UX Design in Digital Learning – Why we start at the end

As instructional designers, we’re not just designing courses – we’re designing courses for people. For Frank, the 52-year-old dockworker who needs to learn how to work with the new administrative application his employer developed. For Annick, the 31-year-old who just switched careers and has a lot to learn about her new job. She doesn’t want to spend time in a classroom learning what she can just as easily learn on her smartphone, waiting for her train…

Before we start developing a course, it is vital that we know who we are dealing with in the end. Who are the people who eventually need to learn something? We should optimize the course material for them in the first place. The tricky thing is: the people asking us to develop the course material are often not the end users. They may have slightly different wishes and needs. Our job is to come up with a solution that makes both parties happy :-)!

“Tell me and I forget. Teach me and I remember. Involve me and I learn.”

(Benjamin Franklin)

That is why we start at the end: we get to know our end users. First, we gather as much user data as we can. User experience is all about context, about who, what, where and when. Who will take the course, what knowledge are end users looking for, what are the ideal circumstances to complete the training … It goes without saying that you can not take end users in account if you are not aware of their specific needs. Based on the user data we create personas. These are imaginary, but realistic portraits or descriptions of end users (for example, Frank, or Annick). They make it easier to visualize our users, and facilitate the discussions in the next steps of the process.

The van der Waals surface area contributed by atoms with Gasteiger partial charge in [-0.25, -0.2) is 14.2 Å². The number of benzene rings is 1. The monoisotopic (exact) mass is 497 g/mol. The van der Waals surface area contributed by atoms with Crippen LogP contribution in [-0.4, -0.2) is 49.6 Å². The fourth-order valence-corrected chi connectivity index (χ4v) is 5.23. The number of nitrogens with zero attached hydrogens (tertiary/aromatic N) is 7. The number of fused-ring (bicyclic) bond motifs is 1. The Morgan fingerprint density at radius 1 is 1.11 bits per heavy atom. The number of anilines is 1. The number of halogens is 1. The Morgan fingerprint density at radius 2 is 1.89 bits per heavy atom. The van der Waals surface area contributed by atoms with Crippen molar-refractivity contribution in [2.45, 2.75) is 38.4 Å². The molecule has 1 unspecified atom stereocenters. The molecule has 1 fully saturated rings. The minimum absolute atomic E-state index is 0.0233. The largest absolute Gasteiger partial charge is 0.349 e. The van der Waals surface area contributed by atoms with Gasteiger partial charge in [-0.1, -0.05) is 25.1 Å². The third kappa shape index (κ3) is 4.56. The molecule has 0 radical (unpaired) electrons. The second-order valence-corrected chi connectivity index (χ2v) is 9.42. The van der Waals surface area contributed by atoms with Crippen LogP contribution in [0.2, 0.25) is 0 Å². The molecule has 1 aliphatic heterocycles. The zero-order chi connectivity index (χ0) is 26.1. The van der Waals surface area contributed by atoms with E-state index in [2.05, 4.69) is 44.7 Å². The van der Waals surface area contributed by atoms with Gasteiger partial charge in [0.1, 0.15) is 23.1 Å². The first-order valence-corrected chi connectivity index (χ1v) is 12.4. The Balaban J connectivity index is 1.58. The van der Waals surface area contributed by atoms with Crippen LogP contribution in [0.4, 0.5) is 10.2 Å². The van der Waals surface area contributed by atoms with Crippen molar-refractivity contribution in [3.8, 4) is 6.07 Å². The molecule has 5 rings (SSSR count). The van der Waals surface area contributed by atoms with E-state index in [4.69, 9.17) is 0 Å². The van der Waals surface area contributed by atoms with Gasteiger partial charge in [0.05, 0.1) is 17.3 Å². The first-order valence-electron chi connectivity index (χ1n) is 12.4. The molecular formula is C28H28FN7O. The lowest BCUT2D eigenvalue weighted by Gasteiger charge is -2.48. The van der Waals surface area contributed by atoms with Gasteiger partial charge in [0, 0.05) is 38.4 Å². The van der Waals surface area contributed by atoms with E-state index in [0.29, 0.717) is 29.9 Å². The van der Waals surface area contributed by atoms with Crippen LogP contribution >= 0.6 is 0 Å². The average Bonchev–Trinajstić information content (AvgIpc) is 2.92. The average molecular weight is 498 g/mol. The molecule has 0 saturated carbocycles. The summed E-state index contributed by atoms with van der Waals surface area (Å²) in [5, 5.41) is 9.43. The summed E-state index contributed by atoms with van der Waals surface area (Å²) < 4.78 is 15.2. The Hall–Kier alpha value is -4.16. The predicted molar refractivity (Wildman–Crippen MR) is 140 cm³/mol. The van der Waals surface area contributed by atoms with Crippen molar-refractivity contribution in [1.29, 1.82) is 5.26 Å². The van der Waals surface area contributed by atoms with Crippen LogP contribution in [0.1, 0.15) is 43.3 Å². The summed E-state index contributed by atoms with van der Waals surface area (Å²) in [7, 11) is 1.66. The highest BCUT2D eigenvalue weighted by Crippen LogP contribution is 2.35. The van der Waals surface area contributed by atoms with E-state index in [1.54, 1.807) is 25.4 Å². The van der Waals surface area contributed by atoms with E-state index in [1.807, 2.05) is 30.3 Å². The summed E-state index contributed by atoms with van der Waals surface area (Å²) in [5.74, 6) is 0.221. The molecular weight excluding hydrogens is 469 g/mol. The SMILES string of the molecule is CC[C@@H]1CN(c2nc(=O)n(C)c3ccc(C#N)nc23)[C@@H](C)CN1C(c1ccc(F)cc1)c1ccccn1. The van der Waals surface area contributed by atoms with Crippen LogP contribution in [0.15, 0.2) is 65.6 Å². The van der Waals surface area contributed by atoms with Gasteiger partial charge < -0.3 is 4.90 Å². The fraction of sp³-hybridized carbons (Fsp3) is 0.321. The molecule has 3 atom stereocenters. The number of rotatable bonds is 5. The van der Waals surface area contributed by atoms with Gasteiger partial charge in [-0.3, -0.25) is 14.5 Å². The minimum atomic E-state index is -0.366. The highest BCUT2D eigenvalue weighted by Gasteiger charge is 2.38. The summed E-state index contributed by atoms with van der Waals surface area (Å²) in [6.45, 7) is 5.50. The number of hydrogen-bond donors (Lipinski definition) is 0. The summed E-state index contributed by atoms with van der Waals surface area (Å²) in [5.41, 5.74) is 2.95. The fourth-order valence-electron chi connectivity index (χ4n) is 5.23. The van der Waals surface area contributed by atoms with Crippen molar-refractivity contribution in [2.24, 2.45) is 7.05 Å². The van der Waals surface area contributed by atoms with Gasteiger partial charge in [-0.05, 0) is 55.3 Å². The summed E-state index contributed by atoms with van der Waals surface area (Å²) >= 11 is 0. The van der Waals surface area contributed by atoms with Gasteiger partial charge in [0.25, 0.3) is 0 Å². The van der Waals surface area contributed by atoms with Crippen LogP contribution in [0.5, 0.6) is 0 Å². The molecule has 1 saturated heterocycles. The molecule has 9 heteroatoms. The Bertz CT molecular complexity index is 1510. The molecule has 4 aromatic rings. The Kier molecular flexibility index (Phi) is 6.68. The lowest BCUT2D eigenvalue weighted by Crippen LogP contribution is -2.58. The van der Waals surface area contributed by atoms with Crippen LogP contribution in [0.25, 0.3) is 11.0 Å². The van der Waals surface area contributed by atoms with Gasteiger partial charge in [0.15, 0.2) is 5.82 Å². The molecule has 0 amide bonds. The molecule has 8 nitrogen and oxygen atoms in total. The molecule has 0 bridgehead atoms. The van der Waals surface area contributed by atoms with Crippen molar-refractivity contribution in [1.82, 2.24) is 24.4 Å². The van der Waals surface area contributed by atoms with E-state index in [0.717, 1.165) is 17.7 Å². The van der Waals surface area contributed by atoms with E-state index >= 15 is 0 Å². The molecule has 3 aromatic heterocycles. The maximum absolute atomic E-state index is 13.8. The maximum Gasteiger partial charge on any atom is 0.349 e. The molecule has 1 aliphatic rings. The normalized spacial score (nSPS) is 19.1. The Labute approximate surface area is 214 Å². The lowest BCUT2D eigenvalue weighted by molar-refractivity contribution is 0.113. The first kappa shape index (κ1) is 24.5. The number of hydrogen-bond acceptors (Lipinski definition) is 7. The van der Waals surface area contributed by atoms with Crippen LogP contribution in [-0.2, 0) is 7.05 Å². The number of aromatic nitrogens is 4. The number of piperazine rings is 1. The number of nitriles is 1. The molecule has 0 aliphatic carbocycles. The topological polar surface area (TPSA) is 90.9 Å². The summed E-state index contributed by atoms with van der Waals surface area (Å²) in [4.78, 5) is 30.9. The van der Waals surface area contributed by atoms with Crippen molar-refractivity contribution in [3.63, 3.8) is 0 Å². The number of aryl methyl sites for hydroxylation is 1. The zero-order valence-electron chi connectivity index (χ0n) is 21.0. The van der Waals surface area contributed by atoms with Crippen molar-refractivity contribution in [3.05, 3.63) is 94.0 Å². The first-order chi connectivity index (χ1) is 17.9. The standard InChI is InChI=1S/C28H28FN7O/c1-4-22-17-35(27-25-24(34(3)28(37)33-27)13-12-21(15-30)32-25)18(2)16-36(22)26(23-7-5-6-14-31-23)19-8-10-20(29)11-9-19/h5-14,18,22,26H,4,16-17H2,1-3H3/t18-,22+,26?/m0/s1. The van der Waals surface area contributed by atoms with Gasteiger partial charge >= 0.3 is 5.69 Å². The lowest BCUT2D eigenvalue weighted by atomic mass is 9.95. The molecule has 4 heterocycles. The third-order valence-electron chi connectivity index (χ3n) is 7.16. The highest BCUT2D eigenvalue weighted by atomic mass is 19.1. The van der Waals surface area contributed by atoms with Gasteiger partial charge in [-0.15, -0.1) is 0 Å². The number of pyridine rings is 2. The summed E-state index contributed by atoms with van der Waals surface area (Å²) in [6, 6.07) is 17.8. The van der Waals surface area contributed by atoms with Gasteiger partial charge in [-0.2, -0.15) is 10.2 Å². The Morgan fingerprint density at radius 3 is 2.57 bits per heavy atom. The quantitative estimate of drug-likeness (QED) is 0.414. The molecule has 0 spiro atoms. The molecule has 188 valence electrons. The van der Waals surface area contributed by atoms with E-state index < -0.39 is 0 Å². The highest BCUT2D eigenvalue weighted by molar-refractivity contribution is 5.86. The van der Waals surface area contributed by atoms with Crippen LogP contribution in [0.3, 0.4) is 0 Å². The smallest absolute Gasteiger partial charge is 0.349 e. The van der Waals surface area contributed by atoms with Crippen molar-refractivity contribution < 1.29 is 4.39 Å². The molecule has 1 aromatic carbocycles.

The following steps are all about making the right choices for your personas. We keep them in mind when writing scenarios and creating storyboards. In the storyboarding phase we pave the learning path and describe an ideal future. In this phase we do not consider possible technical limitations, everything is still possible. Afterwards, we check if our ideal future is both desirable for the end users ánd buildable for the developers.

One of the most important things of UX design is testing, testing, testing. We try to test draft versions of our learning solutions as soon as possible. That way, we can get feedback early on and adapt them, to fit our audience as well as possible. Making prototypes is one way to do that. Prototypes come in different shapes and sizes. You can make digital or paper prototypes. There are tons of websites and software to help you make digital prototypes. Check Adobe Experience Design CC or moqups.com, for example! Paper prototypes however have some specific advantages: they are often quick to create, easy to modify and have low development costs. On top of that, people tend to give more honest feedback if the product doesn’t look like it’s finished yet. Our advice: whatever method you might choose, build in several testing and feedback moments to finally offer the best possible learning solution.

So: if you need to make sure your audience gets what it deserves, you need to have an insight in their world, their context. You need to start at the end. Only by involving your end users, you can make them learn, not just remember.

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